I know a mama who is terrified of sending her first-born child to college. Also, she is overjoyed – though, these are not the words she uses. These precise words belong to someone else (we’ll get to that), but they apply here, too.
I ran into her, this mama, several weeks ago at the neighborhood liquor store, which isn’t actually in our neighborhood. It’s close enough, though, and it’s owned by a friend who does live in our neighborhood. And all of the people in this liquor store, where we mostly buy wine and only occasionally buy tequila, are friendly and quirky and neighborly. At least that’s the way it looks when we look at it, this particular mama and I.
She is in the check-out line when I see her, and I ask, “how are you doing, mama?” to which she replies, holding up a bottle of wine in each hand, “not so great!”
She has waited most of her life for this moment, since the time, a long time ago, when she herself was a five-year-old flower girl and then a high school senior and then a bride, each time clad in white. She’s been waiting for this moment since she was the second grade room mother who had to come up with Halloween crafts, since the time their family dog died, since they talked about the facts of life, and signed up for driver’s ed.
And now The Big Moment is here. Fuck.
Like some, though not all, of our other mama friends who are in this exact same situation, she has more, younger children at home. But that’s beside the point.
And her child, this child, her first-born, is smart and beautiful and brave and more than competent and capable and fully able to change the world. And my friend, the child’s mother, is thrilled beyond measure, and at the same time wondering what the hell she’s going to do next and how all of this is going to work out.
And that’s the way it is, every day.
I have another friend, a father (who is also a Father), who is about to move his family – his wife and two teenage children – halfway across the country to start anew. He, too, has been waiting for this moment for a very long time; he will be dean of a cathedral, which is a great honor and accomplishment. And to answer that call, he will have to leave his home, the South, behind. He will leave friends and proximity to family and the kind of comfort that settles in when one stays in the same place for a good long while.
I ran into him, this father, in a local coffee shop on Good Friday, and I was glad to see him, as I always am, though more so on that day because I had been thinking I wanted to tell him, face to face, that I was going to miss him, miss the way he evoked the perfect balance of solemnity and lightheartedness.
And this is what I say to him, exactly, as we are standing in the coffee shop, eye to eye: “You bring the perfect mix of solemn and lighthearted, and I will miss you.”
And he, following suit, responds: “Every day I wake up feeling terrified and overjoyed.” He continues talking for a few minutes, about the perils of uprooting, the thrill of what’s to come.
We pause, for the briefest second, the two of us, while the colleague with whom I’m having coffee checks his email, and the young couple at the middle table plays with their baby, and another priest, who is also our friend, works quietly at his computer, 10 feet away, sitting at the counter by the front window.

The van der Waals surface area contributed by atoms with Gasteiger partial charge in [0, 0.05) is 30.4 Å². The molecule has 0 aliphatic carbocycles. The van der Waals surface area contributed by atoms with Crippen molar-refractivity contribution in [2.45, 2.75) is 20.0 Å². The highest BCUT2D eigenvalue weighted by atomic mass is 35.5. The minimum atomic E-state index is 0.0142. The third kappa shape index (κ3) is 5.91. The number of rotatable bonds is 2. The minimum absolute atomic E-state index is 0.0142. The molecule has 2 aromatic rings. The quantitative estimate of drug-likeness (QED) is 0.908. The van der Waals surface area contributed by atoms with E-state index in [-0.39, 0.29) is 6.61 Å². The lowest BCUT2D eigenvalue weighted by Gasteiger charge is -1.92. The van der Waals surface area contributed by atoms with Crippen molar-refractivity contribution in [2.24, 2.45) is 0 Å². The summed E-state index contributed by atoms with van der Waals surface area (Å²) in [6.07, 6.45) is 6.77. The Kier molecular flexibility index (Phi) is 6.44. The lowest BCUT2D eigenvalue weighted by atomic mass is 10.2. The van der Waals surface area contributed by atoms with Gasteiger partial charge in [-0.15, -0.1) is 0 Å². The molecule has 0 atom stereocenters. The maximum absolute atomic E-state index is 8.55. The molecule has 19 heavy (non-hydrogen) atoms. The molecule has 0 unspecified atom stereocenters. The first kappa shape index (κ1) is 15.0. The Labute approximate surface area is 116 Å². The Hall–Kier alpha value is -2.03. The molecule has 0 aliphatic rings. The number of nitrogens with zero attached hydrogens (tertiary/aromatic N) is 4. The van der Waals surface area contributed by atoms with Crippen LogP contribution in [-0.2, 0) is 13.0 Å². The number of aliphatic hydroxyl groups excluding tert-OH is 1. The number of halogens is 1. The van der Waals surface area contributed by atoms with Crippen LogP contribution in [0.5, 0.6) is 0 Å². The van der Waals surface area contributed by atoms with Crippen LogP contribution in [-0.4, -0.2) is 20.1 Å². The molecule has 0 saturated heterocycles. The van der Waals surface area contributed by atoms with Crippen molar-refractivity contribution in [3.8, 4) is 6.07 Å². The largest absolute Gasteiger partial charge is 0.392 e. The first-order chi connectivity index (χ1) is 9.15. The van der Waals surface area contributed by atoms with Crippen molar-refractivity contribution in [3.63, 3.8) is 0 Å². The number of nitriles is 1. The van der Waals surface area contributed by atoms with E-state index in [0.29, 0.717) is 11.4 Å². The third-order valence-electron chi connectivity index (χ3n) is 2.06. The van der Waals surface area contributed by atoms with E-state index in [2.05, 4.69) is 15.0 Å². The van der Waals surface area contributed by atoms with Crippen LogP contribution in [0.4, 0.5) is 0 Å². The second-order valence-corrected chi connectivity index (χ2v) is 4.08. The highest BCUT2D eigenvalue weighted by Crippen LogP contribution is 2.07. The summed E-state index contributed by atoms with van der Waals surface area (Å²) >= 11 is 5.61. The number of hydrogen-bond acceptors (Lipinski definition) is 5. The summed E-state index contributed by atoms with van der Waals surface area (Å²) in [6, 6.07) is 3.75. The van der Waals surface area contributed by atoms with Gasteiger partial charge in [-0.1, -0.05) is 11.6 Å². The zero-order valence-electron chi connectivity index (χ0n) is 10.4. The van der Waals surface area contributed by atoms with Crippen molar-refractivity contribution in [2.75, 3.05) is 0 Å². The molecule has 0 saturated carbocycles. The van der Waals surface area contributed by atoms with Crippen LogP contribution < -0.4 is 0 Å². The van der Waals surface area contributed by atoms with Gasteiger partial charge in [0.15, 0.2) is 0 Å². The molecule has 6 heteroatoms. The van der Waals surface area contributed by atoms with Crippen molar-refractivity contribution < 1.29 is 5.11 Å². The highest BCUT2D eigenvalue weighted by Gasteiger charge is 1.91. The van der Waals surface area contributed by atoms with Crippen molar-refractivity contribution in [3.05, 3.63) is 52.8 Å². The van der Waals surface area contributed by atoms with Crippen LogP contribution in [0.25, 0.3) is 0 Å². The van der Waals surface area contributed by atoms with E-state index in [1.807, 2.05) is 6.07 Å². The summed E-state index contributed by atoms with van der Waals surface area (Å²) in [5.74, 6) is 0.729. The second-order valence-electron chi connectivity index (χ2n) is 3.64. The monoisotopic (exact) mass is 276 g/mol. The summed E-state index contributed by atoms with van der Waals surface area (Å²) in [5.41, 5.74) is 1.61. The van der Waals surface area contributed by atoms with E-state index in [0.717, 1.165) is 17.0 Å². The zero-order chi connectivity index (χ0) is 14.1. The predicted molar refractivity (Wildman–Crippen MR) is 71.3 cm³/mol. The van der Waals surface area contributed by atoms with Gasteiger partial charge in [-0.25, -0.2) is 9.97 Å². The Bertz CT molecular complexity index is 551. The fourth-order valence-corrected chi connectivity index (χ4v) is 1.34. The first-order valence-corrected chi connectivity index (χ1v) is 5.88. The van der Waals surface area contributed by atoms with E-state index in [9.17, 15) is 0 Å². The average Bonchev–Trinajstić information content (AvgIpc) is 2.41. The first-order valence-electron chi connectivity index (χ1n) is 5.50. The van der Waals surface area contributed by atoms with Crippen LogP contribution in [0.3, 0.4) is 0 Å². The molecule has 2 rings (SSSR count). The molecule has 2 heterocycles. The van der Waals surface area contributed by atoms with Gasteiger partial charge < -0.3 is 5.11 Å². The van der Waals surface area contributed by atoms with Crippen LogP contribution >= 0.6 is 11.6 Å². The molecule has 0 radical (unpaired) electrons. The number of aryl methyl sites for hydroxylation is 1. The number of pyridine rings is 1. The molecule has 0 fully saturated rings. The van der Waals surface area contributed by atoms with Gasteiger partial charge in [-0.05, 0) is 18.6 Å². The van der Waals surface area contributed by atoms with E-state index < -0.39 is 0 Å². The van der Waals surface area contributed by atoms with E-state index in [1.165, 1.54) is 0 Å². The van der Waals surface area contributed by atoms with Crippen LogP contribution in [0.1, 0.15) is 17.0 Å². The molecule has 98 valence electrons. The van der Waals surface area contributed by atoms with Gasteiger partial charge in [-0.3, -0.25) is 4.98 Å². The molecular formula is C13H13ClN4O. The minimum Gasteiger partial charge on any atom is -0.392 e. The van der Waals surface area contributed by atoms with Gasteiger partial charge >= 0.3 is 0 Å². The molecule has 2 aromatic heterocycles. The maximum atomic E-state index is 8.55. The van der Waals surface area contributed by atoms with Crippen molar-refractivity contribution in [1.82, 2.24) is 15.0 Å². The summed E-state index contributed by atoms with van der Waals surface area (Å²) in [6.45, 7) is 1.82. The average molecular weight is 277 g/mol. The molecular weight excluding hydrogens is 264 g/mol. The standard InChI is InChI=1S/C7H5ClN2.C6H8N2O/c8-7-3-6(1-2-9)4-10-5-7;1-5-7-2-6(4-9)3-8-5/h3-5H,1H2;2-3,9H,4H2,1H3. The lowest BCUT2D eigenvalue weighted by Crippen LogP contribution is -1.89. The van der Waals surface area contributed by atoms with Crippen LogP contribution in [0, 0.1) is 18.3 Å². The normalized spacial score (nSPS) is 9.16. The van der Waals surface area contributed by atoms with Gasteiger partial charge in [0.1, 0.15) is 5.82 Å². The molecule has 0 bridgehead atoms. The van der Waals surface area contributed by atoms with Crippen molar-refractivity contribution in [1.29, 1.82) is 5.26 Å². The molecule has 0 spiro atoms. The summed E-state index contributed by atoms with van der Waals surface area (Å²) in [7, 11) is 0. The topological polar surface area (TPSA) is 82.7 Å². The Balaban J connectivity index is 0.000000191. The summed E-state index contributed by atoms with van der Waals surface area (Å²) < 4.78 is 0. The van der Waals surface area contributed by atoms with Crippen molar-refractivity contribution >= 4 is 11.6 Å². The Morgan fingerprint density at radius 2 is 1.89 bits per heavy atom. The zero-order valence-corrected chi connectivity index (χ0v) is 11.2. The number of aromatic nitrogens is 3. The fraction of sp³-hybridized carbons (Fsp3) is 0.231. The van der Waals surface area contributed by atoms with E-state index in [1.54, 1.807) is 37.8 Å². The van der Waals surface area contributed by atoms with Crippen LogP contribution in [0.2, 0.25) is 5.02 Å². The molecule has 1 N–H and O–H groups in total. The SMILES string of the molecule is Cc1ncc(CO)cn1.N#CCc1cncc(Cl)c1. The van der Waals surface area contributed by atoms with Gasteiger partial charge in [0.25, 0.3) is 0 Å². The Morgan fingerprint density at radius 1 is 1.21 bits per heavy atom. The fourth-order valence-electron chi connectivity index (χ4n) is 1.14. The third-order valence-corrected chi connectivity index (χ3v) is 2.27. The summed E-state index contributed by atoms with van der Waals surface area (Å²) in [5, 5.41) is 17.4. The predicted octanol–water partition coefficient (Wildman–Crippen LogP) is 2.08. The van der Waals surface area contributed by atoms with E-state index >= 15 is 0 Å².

Both of these collared men are my neighbors and both are at the neighborhood church – my church, when I go, which isn’t very often. I mention the second priest to the first, my overjoyed and terrified friend, noticing that they did not come in together and suspecting that one might not yet have seen the other, even though the coffee shop is small and light and open.
“He is angry and lovely; you’ve been a good pair,” I say. And this father, who is about to move halfway across the country, nods and says, “he’s preparing for Good Friday,” because that is a sufficient and appropriate response.
It has been almost a month since the Friday morning in the coffee shop, six or seven weeks since the evening in the liquor store. I’ve been thinking, in the time since, about these periods of living in a dual state: terrified and overjoyed, solemn and lighthearted, anxious and proud, angry and lovely.
Also, bound and creative. That’s the way I feel, almost every day, these days. I would try to explain it, but it’s something, I think, that is either understood immediately at face value or not at all, ever.
And I think we are very much not alone, we dual-state friends. I suspect many of you are right here with us, with your own pair of seemingly incompatible words. Or perhaps with these same good words, terrified and overjoyed, which seem to cover a great deal of life territory.
No, we are not alone. Nor are we, as the saying goes, quite beside ourselves. These little conundrums might seem at first, or for someone who’s never experienced them, to be inner conflicts, problems in need of resolution, indicators of being unwell. But they are not conflicting feelings, pulling in opposite directions. They are, on closer look, different, strangely complementary, aspects of the same (albeit awkward) stretch.
What these contrary-yet-complementary forces seek, perhaps, is not resolution – one thing triumphing over the other – but reconciliation. An agreement to be two things at once, whatever those two things may be: afraid and elated, anxious and accomplished, committed and unbridled. The stretch is sitting comfortably through discomfort, feeling true equanimity, in this beautiful, terrible world.
Food | Week of May 8, 2017